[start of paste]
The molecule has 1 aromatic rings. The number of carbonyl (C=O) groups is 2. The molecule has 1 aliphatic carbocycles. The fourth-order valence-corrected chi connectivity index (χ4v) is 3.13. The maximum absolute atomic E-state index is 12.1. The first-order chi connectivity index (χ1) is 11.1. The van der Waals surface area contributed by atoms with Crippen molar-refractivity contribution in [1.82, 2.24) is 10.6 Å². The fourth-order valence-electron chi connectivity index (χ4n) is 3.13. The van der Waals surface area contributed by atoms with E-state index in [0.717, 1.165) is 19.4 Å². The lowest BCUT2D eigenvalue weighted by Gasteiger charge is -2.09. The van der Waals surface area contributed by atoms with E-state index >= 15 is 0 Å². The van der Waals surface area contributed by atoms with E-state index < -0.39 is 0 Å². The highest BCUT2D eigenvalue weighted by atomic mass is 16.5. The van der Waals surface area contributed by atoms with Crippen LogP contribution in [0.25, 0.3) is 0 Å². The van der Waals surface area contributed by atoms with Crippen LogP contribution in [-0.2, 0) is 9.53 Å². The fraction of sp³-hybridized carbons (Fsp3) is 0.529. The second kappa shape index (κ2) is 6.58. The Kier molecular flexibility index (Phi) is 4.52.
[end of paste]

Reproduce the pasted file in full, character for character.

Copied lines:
The molecule has 1 aromatic rings. The number of carbonyl (C=O) groups is 2. The molecule has 1 aliphatic carbocycles. The fourth-order valence-corrected chi connectivity index (χ4v) is 3.13. The maximum absolute atomic E-state index is 12.1. The first-order chi connectivity index (χ1) is 11.1. The van der Waals surface area contributed by atoms with Crippen molar-refractivity contribution in [1.82, 2.24) is 10.6 Å². The fourth-order valence-electron chi connectivity index (χ4n) is 3.13. The van der Waals surface area contributed by atoms with E-state index in [0.717, 1.165) is 19.4 Å². The lowest BCUT2D eigenvalue weighted by Gasteiger charge is -2.09. The van der Waals surface area contributed by atoms with E-state index >= 15 is 0 Å². The van der Waals surface area contributed by atoms with E-state index < -0.39 is 0 Å². The highest BCUT2D eigenvalue weighted by atomic mass is 16.5. The van der Waals surface area contributed by atoms with Crippen LogP contribution in [0.25, 0.3) is 0 Å². The van der Waals surface area contributed by atoms with Crippen LogP contribution in [-0.2, 0) is 9.53 Å². The fraction of sp³-hybridized carbons (Fsp3) is 0.529. The second kappa shape index (κ2) is 6.58. The Kier molecular flexibility index (Phi) is 4.52.